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ASSISTANT PROFESSOR Genetics and Genomic Sciences

Biography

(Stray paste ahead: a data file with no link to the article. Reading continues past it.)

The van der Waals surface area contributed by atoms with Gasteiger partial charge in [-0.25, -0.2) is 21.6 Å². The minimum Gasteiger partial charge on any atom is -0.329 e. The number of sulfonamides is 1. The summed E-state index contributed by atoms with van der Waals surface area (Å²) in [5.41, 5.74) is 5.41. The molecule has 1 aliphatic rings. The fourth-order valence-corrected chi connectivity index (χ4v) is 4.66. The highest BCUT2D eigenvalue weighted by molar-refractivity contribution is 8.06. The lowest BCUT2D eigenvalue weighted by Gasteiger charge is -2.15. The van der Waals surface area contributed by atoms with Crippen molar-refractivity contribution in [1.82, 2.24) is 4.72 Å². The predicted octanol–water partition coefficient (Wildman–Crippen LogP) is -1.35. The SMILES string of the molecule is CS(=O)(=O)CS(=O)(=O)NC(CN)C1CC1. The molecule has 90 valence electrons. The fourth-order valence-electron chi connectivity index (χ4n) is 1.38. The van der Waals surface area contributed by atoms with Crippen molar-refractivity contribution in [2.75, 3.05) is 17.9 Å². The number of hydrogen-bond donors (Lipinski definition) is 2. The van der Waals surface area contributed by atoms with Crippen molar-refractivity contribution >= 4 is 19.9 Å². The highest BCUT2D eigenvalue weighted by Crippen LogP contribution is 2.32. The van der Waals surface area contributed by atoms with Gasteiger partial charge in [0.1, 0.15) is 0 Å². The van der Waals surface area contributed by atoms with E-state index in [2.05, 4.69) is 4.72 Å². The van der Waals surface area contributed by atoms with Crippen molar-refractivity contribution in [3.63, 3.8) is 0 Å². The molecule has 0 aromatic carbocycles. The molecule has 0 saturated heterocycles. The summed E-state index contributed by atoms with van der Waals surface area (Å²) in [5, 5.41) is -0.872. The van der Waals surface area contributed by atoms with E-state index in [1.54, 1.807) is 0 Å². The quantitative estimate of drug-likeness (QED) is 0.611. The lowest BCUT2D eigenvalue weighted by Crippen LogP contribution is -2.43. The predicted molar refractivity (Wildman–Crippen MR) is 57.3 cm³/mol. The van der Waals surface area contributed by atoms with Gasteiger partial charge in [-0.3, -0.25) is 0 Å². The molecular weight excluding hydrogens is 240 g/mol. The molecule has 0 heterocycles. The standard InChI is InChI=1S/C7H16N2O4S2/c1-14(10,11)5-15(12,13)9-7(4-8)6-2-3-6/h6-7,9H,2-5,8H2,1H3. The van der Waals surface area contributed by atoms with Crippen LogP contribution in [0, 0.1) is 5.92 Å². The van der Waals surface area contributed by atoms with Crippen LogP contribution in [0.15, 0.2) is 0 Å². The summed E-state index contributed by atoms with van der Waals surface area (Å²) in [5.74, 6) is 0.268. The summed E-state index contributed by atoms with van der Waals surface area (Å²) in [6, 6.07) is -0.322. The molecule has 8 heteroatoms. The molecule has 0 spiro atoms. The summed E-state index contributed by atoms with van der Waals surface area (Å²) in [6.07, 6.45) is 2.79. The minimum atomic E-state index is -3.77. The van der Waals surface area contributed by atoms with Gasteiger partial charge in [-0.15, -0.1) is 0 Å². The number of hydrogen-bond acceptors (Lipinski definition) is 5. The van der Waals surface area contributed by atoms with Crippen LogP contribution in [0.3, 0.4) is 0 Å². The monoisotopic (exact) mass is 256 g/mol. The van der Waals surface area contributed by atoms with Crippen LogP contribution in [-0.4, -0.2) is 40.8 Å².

Education B.Sc., University of British Columbia M.Sc., University of British Columbia Ph.D., McGill University Post-doc, Massachusetts General Hospital/Broad Institute/Harvard Medical School Instructor, Harvard Medical School Biography Dr. Ron Do, Ph.D., is an Assistant Professor in the Department of Genetics and Genomic Sciences. He is appointed as a member of the Charles Bronfman Institute for Personalized Medicine, the Center for Statistical Genetics, the Icahn Institute for Genomics and Multiscale Biology, and the Zena and Michael A. Weiner Cardiovascular Institute. Prior to joining Mount Sinai, Dr. Do was a Postdoctoral Fellow (2010 to 2013) and Instructor in Medicine (2013 to 2015) at the Center for Human Genetic Research at Massachusetts General Hospital and Harvard Medical School, and a research affiliate at the Broad Institute of MIT and Harvard. Dr. Do is a human geneticist interested in understanding the genetic and biological bases of cardiovascular disease. He has pursued this interest by applying methods from human genetics, genetic epidemiology, statistical genetics, population genetics and computing to large-scale human genotyping and sequencing datasets. His research has focused on assessing the role of rare variants on myocardial infarction, inferring causal effects of risk factors for complex disease, and implementing a population genetics framework to measure differences in the efficiency of natural selection between human populations. Awards 2010 - 2012 Banting Fellowship Canadian Institutes of Health Research Research Do Lab Description The Do Lab's primary research aim is to discover the genetic and biological bases of cardiovascular disease. To this end, the Lab has focused on the following research areas. 1) Implementing computational approaches to analyze exome sequencing data with a view to discovering novel genes that confer risk for plasma lipids and myocardial infarction (MI). We led a study that analyzed exome sequencing data in families with Mendelian lipid disorders. In this project, we discovered compound heterozygote nonsense mutations in the ANGPTL3 gene as a cause of a novel Mendelian lipid disorder called Familial Combined Hypolipidemia (PMID: http://www.nejm.org/doi/full/10.1056/NEJMoa1002926 20942659). We expanded upon this work to the study of a large-scale rare variant association study using exome sequencing in 10,000 cases and controls for MI.In this study, we identified a burden of rare mutations in the APOA5 and LDLR genes conferring risk for MI (PMID: http://www.nature.com/nature/journal/v518/n7537/full/nature13917.html 25487149). From this work, we have contributed insights and perspectives to the literature on how best to design and conduct rare variant association studies (PMID: http://hmg.oxfordjournals.org/content/21/R1/R1.long 22983955). 2) Developing and implementing statistical approaches to analyze the causal effects of risk factors for complex disease. We have developed and implemented a method to isolate causal influences amongst a set of correlated risk factors for disease. We applied this approach to investigate the causal influence of plasma lipids on coronary artery disease (CAD). We discovered, using a model accounting for effects on low-density lipoprotein cholesterol and/or high-density lipoprotein cholesterol, that the strength of a polymorphism's effect on triglyceride levels is correlated with the magnitude of its effect on CAD risk, providing evidence that triglyceride-rich lipoproteins may be causally related to CAD (PMID: http://www.nature.com/ng/journal/v45/n11/full/ng.2795.html 24097064). 3) Developing and implementing a population genetics framework to measure the efficiency of natural selection in human populations with a view to understanding the genetic architecture of complex disease. We have developed a population genetics framework to assess the effect of a population bottleneck on the deleterious load in ancient and modern human populations. We observed no evidence of a difference in efficiency of natural selection between modern human populations. This work has improved our understanding of the role of specific population genetic forces in human history and their impact on the genetic architecture of complex disease (PMID: http://www.nature.com/ng/journal/v47/n2/full/ng.3186.html 25581429). http://www.ncbi.nlm.nih.gov/pubmed/?term=ron+do A complete list of publications from the Do lab can be found here.

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